Local Extension educator Bob Olen and St. Louis County Master Gardener Catherine Winter survey University research plots at Glensheen Mansion on Lake Superior in Duluth. As interest in locally grown foods grows, Olen teaches Master Gardeners and others which plant varieties can thrive in northern Minnesota's frigid Zone 3.
From research to rewards
Local Extension educator taps U resources to benefit northern Minnesota growers
Growing specialty crops is never easy, but cold climate and lake winds make growing them on Minnesota's North Shore nothing short of courageous. Luckily, St. Louis County growers have Bob Olen on their side. For 30 years, the local Extension educator has conducted cold-hardiness research, tapping University resources to help level the playing field for northern growers, while meeting the burgeoning demand for locally produced food.
"When you say those two words in St. Louis County—'Bob Olen'— well, the name is synonymous with agriculture and gardening," says County Commissioner Keith Nelson. A grower himself, Nelson has firsthand knowledge of the benefits of the county's investment in a local Extension educator position like Olen's.
Olen is one of nearly 40 local Extension educators and 125 4-H program coordinators funded by counties and local partners to supplement Extension's statewide research and programs and address specific county needs. As a member of Extension's Commercial Vegetable and Fruit Production Team, Olen researches protection systems and season extenders such as high tunnels, which can help farmers take advantage of competitive pricing at the beginning of the season.
St. Louis County Master Gardeners Marjorie Stalker (left) and Catherine Winter help local Extension educator Bob Olen weigh and measure produce from University research plots at Glensheen Mansion.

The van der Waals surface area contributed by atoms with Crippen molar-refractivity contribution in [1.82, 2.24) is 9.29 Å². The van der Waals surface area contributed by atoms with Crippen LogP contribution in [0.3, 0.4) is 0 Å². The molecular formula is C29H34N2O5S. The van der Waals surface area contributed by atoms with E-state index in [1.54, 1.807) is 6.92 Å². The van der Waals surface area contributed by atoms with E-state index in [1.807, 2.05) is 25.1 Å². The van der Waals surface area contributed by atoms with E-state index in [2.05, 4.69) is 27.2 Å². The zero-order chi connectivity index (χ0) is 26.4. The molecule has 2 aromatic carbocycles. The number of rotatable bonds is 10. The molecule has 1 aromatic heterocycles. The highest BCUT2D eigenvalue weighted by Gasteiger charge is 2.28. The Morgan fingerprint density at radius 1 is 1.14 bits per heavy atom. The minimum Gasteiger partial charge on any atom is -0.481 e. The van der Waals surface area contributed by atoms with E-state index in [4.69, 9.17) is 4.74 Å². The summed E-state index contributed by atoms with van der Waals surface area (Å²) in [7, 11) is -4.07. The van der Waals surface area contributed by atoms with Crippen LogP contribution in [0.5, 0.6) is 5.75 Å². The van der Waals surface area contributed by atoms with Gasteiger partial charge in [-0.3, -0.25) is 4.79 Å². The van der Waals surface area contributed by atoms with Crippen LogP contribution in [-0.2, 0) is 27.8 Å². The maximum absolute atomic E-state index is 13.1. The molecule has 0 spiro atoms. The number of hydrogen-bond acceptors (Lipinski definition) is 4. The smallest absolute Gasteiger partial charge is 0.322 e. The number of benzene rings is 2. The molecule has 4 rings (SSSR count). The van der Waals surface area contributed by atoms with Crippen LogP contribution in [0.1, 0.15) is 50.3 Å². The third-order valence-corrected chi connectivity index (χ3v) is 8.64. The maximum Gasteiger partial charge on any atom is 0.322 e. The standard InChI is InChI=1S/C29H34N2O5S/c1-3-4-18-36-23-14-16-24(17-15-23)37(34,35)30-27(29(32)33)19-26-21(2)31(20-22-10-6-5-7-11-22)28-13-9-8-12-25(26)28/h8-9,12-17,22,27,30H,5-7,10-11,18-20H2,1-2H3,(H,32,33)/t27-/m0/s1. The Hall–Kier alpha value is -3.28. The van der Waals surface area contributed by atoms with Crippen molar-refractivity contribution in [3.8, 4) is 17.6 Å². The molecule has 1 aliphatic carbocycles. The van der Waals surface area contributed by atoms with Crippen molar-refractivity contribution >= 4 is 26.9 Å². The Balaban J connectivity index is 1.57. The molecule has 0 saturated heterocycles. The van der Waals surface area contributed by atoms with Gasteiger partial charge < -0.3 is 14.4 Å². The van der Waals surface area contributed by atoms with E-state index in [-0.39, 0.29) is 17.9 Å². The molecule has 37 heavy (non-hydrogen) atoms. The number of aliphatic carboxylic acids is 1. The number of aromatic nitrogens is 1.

He also conducts extensive varietal trials, sorting through the hundreds of varieties available for any given crop and using his research plots to determine which best suit northern Minnesota conditions. These trials help local growers make informed decisions. "When people have questions, I can show them the varieties growing side-by-side so they can see the difference," Olen says.
The research plots fill more than an educational need. Olen and the Extension Master Gardeners with whom he works donate the produce—often thousands of pounds—to Duluth-area Second Harvest food shelves. "Fresh produce is often expensive to buy, especially for those already struggling to put food on their tables," says Shaye Moris, Second Harvest Northern Food Bank's executive director. "Bob helps us get fresh produce to people in need."
As part of his Extension networking efforts, Olen also reaches out to backyard gardeners. As the calls about fruit and vegetable gardening multiplied, he began tailoring his popular family-gardening course. Because attendees cited economics as the No. 1 reason to grow more food for themselves, Olen set up an experiment to determine which crops produced the highest return per square yard of garden space.
The thirst for information has never been so great, Olen says. As interest in local foods and food security grows, demand for Extension's work grows.
Grower Doug Hoffbauer is not surprised that Olen's knowledge is such a sought-after commodity. He is "a great contributor to our quality of life," Hoffbauer says. "He is the only one doing Zone 3 research in the lower 48."